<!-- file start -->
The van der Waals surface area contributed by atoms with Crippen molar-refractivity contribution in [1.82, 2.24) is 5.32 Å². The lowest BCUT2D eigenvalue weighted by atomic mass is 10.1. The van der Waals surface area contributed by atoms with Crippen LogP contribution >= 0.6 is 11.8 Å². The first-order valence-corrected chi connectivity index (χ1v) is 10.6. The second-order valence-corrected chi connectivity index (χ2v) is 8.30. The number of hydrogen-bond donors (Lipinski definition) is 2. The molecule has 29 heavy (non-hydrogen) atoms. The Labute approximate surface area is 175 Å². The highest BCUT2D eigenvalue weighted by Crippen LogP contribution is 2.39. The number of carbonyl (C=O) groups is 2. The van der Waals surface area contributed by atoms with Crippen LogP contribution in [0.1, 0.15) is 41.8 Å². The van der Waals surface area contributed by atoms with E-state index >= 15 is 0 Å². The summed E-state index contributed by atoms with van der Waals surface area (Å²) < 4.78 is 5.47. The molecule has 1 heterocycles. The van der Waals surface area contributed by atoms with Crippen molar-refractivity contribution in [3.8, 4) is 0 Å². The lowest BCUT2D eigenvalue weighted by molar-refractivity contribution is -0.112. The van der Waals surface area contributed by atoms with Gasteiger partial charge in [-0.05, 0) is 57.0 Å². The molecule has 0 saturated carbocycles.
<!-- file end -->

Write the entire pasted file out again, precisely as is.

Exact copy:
The van der Waals surface area contributed by atoms with Crippen molar-refractivity contribution in [1.82, 2.24) is 5.32 Å². The lowest BCUT2D eigenvalue weighted by atomic mass is 10.1. The van der Waals surface area contributed by atoms with Crippen LogP contribution >= 0.6 is 11.8 Å². The first-order valence-corrected chi connectivity index (χ1v) is 10.6. The second-order valence-corrected chi connectivity index (χ2v) is 8.30. The number of hydrogen-bond donors (Lipinski definition) is 2. The molecule has 29 heavy (non-hydrogen) atoms. The Labute approximate surface area is 175 Å². The highest BCUT2D eigenvalue weighted by Crippen LogP contribution is 2.39. The number of carbonyl (C=O) groups is 2. The van der Waals surface area contributed by atoms with Crippen LogP contribution in [0.1, 0.15) is 41.8 Å². The van der Waals surface area contributed by atoms with E-state index >= 15 is 0 Å². The summed E-state index contributed by atoms with van der Waals surface area (Å²) < 4.78 is 5.47. The molecule has 1 heterocycles. The van der Waals surface area contributed by atoms with Crippen molar-refractivity contribution in [3.8, 4) is 0 Å². The lowest BCUT2D eigenvalue weighted by molar-refractivity contribution is -0.112. The van der Waals surface area contributed by atoms with Gasteiger partial charge in [-0.05, 0) is 57.0 Å². The molecule has 0 saturated carbocycles.